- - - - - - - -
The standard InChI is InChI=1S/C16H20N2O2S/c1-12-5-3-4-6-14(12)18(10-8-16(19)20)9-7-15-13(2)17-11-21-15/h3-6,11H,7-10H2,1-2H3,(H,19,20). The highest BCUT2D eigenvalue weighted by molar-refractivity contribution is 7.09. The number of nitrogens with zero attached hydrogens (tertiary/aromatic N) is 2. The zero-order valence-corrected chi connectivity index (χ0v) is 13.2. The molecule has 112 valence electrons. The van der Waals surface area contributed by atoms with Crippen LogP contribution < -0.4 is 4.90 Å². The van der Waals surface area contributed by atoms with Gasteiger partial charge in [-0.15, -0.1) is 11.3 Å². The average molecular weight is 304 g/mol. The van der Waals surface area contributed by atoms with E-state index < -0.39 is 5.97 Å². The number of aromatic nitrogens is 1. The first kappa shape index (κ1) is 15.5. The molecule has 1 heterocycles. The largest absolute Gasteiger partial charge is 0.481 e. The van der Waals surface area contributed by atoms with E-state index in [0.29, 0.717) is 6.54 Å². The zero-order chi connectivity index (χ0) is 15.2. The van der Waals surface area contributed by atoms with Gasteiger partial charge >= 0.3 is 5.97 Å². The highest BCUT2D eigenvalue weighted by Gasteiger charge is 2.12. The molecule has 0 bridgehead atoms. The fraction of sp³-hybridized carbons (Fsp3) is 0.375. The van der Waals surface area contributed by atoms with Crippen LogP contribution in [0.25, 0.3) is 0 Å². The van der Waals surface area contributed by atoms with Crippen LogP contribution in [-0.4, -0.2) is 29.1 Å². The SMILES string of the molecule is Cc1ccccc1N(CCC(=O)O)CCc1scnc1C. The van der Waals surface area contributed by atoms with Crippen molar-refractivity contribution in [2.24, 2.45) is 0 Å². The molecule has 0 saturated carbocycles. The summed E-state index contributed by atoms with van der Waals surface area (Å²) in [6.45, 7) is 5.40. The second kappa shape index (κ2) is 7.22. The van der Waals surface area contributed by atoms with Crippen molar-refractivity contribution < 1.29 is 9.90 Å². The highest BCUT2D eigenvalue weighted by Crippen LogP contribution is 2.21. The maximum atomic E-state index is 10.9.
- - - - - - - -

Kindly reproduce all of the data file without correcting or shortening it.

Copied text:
The standard InChI is InChI=1S/C16H20N2O2S/c1-12-5-3-4-6-14(12)18(10-8-16(19)20)9-7-15-13(2)17-11-21-15/h3-6,11H,7-10H2,1-2H3,(H,19,20). The highest BCUT2D eigenvalue weighted by molar-refractivity contribution is 7.09. The number of nitrogens with zero attached hydrogens (tertiary/aromatic N) is 2. The zero-order valence-corrected chi connectivity index (χ0v) is 13.2. The molecule has 112 valence electrons. The van der Waals surface area contributed by atoms with Crippen LogP contribution < -0.4 is 4.90 Å². The van der Waals surface area contributed by atoms with Gasteiger partial charge in [-0.15, -0.1) is 11.3 Å². The average molecular weight is 304 g/mol. The van der Waals surface area contributed by atoms with E-state index < -0.39 is 5.97 Å². The number of aromatic nitrogens is 1. The first kappa shape index (κ1) is 15.5. The molecule has 1 heterocycles. The largest absolute Gasteiger partial charge is 0.481 e. The van der Waals surface area contributed by atoms with E-state index in [0.29, 0.717) is 6.54 Å². The zero-order chi connectivity index (χ0) is 15.2. The van der Waals surface area contributed by atoms with Gasteiger partial charge >= 0.3 is 5.97 Å². The highest BCUT2D eigenvalue weighted by Gasteiger charge is 2.12. The molecule has 0 bridgehead atoms. The fraction of sp³-hybridized carbons (Fsp3) is 0.375. The van der Waals surface area contributed by atoms with Crippen LogP contribution in [0.25, 0.3) is 0 Å². The van der Waals surface area contributed by atoms with Crippen LogP contribution in [-0.4, -0.2) is 29.1 Å². The SMILES string of the molecule is Cc1ccccc1N(CCC(=O)O)CCc1scnc1C. The van der Waals surface area contributed by atoms with Crippen molar-refractivity contribution in [2.24, 2.45) is 0 Å². The molecule has 0 saturated carbocycles. The summed E-state index contributed by atoms with van der Waals surface area (Å²) in [6.45, 7) is 5.40. The second kappa shape index (κ2) is 7.22. The van der Waals surface area contributed by atoms with Crippen molar-refractivity contribution < 1.29 is 9.90 Å². The highest BCUT2D eigenvalue weighted by Crippen LogP contribution is 2.21. The maximum atomic E-state index is 10.9.